The hype has already started for the current European Football Championship, but how many watching will comment on the quality of the pitches?
Although the fans are only likely to comment when the pitches are worn and starting to look tired, for the England team pitch preparation is vital.
As the team landed in Chantilly to continue their training, it has been reported that the Football Association (FA) has been “demanding” with their requirements even down to including grass seed that has been flown in especially from St George’s Park! The local amateur side US Chantilly who have handed their stadium over to the England squad during their stay in France, not only had a team of English groundsmen descending upon them from the 23 May to build the pitch from scratch but also had a pitch specialist from the FA visit them every 15 days to supervise the pitch preparation.
As part of the preparation and the general maintenance programme for the pitches, proper control of weeds, pests and diseases is both important and indeed essential. Without controlling these the pitch grass will not be at the required standard to ensure consistent performance both for training and in the matches themselves. The adverse weather conditions that France have been experiencing in the last week, will also be having an impact, as the warm wet weather will not only encourage diseases but also weed growth will be encouraged.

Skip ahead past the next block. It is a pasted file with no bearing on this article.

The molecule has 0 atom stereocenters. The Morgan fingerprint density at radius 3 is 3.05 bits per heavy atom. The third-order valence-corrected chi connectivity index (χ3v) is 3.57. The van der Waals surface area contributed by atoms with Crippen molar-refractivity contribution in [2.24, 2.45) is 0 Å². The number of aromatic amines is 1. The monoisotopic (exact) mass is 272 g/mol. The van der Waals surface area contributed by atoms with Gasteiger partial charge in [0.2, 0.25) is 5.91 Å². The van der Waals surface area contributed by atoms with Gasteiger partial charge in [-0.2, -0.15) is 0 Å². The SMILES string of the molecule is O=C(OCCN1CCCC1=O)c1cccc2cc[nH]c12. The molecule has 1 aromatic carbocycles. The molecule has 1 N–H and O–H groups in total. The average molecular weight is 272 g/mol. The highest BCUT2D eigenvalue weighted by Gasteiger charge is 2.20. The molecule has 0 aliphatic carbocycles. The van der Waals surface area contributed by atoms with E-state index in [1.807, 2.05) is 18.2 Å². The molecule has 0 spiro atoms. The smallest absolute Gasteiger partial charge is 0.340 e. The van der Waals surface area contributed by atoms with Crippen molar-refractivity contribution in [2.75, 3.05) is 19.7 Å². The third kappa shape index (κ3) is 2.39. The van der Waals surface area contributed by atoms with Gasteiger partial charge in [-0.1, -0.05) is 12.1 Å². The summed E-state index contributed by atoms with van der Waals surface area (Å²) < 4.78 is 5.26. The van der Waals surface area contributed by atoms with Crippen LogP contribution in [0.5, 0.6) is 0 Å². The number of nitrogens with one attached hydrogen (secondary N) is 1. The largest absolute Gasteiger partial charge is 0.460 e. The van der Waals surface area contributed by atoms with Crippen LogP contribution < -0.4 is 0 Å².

Control of weed, pests and diseases is crucial for all aspects of public amenity to create safe and sustainable environments. Many football supporters will travel by train to matches. These trains would not run without proper control of weeds on the tracks and surrounds.
The Amenity Forum is taking a lead in communicating the important and essential task of weed, pest and disease control to the public and, as part of that, has produced some one page information leaflets. The first two can be found to on their website about 'Producing quality football pitches' and 'Keeping the trains running'.
John Moverley, chairman of the Amenity Forum, said ‘’We recognise the need to increase public understanding of the reasons for and methods used in controlling weeds, pests and disease in amenity areas. The Euros are a perfect example of how important the control of weed, pest and diseases are within the public’s everyday life. Dedicated professionals, who ensure our public amenity spaces are safe and sustainable for our use, carry out these controls. The tasks involved are both important and essential. I encourage the England fans to take notice of the quality of the pitches in the coming month, and appreciate all the work that has gone into them”.
For more info, visit: www.amenityforum.co.uk